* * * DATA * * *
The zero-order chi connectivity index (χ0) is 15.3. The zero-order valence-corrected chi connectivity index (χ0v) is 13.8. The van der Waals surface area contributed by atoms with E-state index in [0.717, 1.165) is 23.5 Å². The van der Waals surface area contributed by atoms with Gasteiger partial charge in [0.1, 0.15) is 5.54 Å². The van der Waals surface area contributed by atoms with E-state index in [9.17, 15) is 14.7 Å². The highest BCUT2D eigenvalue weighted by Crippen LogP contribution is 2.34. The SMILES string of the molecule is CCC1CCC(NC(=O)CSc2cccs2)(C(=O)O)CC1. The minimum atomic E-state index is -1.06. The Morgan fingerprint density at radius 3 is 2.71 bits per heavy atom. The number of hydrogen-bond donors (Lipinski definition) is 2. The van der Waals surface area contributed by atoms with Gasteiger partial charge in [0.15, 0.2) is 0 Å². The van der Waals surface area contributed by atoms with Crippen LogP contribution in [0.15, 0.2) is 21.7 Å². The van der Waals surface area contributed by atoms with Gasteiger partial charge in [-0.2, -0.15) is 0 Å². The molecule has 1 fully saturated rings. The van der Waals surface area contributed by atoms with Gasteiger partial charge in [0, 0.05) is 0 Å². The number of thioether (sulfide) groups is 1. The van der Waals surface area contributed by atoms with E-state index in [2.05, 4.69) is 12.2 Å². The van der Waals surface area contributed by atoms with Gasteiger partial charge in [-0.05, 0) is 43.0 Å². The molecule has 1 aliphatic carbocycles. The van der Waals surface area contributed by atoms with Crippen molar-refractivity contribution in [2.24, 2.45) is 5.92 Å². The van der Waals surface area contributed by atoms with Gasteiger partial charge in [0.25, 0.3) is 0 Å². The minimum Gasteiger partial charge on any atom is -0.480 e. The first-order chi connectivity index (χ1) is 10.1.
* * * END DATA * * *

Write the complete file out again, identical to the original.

The zero-order chi connectivity index (χ0) is 15.3. The zero-order valence-corrected chi connectivity index (χ0v) is 13.8. The van der Waals surface area contributed by atoms with E-state index in [0.717, 1.165) is 23.5 Å². The van der Waals surface area contributed by atoms with Gasteiger partial charge in [0.1, 0.15) is 5.54 Å². The van der Waals surface area contributed by atoms with E-state index in [9.17, 15) is 14.7 Å². The highest BCUT2D eigenvalue weighted by Crippen LogP contribution is 2.34. The SMILES string of the molecule is CCC1CCC(NC(=O)CSc2cccs2)(C(=O)O)CC1. The minimum atomic E-state index is -1.06. The Morgan fingerprint density at radius 3 is 2.71 bits per heavy atom. The number of hydrogen-bond donors (Lipinski definition) is 2. The van der Waals surface area contributed by atoms with Gasteiger partial charge in [0.15, 0.2) is 0 Å². The van der Waals surface area contributed by atoms with Crippen LogP contribution in [0.15, 0.2) is 21.7 Å². The van der Waals surface area contributed by atoms with Gasteiger partial charge in [-0.2, -0.15) is 0 Å². The molecule has 1 fully saturated rings. The van der Waals surface area contributed by atoms with Gasteiger partial charge in [0, 0.05) is 0 Å². The number of thioether (sulfide) groups is 1. The van der Waals surface area contributed by atoms with E-state index in [2.05, 4.69) is 12.2 Å². The van der Waals surface area contributed by atoms with Gasteiger partial charge in [-0.05, 0) is 43.0 Å². The molecule has 1 aliphatic carbocycles. The van der Waals surface area contributed by atoms with Crippen molar-refractivity contribution in [2.24, 2.45) is 5.92 Å². The van der Waals surface area contributed by atoms with Gasteiger partial charge in [0.25, 0.3) is 0 Å². The minimum Gasteiger partial charge on any atom is -0.480 e. The first-order chi connectivity index (χ1) is 10.1.